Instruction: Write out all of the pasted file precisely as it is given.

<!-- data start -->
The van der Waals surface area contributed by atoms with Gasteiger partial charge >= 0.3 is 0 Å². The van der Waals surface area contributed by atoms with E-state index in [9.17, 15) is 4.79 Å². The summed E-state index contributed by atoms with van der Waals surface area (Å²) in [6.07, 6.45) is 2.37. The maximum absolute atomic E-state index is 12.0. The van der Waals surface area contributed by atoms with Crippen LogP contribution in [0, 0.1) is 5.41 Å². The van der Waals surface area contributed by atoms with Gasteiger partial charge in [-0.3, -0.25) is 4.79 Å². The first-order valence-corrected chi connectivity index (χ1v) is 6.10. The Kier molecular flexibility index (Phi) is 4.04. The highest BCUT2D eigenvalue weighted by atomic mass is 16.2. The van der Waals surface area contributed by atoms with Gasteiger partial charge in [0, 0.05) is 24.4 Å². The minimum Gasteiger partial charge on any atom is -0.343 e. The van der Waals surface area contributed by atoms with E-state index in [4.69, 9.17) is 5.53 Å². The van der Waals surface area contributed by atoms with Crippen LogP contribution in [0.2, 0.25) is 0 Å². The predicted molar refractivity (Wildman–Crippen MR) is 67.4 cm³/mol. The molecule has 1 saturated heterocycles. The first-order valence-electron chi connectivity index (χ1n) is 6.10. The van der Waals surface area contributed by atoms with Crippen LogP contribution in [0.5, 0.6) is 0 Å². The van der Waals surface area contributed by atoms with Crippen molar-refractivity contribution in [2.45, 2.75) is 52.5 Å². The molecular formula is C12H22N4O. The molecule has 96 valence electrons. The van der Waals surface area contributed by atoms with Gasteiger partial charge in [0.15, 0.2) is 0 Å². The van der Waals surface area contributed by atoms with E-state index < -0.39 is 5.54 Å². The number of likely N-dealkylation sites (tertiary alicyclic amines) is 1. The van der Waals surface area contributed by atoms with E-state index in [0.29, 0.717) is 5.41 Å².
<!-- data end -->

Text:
The van der Waals surface area contributed by atoms with Gasteiger partial charge >= 0.3 is 0 Å². The van der Waals surface area contributed by atoms with E-state index in [9.17, 15) is 4.79 Å². The summed E-state index contributed by atoms with van der Waals surface area (Å²) in [6.07, 6.45) is 2.37. The maximum absolute atomic E-state index is 12.0. The van der Waals surface area contributed by atoms with Crippen LogP contribution in [0, 0.1) is 5.41 Å². The van der Waals surface area contributed by atoms with Gasteiger partial charge in [-0.3, -0.25) is 4.79 Å². The first-order valence-corrected chi connectivity index (χ1v) is 6.10. The Kier molecular flexibility index (Phi) is 4.04. The highest BCUT2D eigenvalue weighted by atomic mass is 16.2. The van der Waals surface area contributed by atoms with Gasteiger partial charge in [0, 0.05) is 24.4 Å². The minimum Gasteiger partial charge on any atom is -0.343 e. The van der Waals surface area contributed by atoms with E-state index in [4.69, 9.17) is 5.53 Å². The van der Waals surface area contributed by atoms with Crippen LogP contribution in [0.2, 0.25) is 0 Å². The predicted molar refractivity (Wildman–Crippen MR) is 67.4 cm³/mol. The molecule has 1 saturated heterocycles. The first-order valence-electron chi connectivity index (χ1n) is 6.10. The van der Waals surface area contributed by atoms with Crippen LogP contribution in [0.5, 0.6) is 0 Å². The van der Waals surface area contributed by atoms with Crippen molar-refractivity contribution in [2.45, 2.75) is 52.5 Å². The molecular formula is C12H22N4O. The molecule has 96 valence electrons. The van der Waals surface area contributed by atoms with Gasteiger partial charge in [0.15, 0.2) is 0 Å². The van der Waals surface area contributed by atoms with E-state index < -0.39 is 5.54 Å². The number of likely N-dealkylation sites (tertiary alicyclic amines) is 1. The van der Waals surface area contributed by atoms with E-state index in [0.29, 0.717) is 5.41 Å².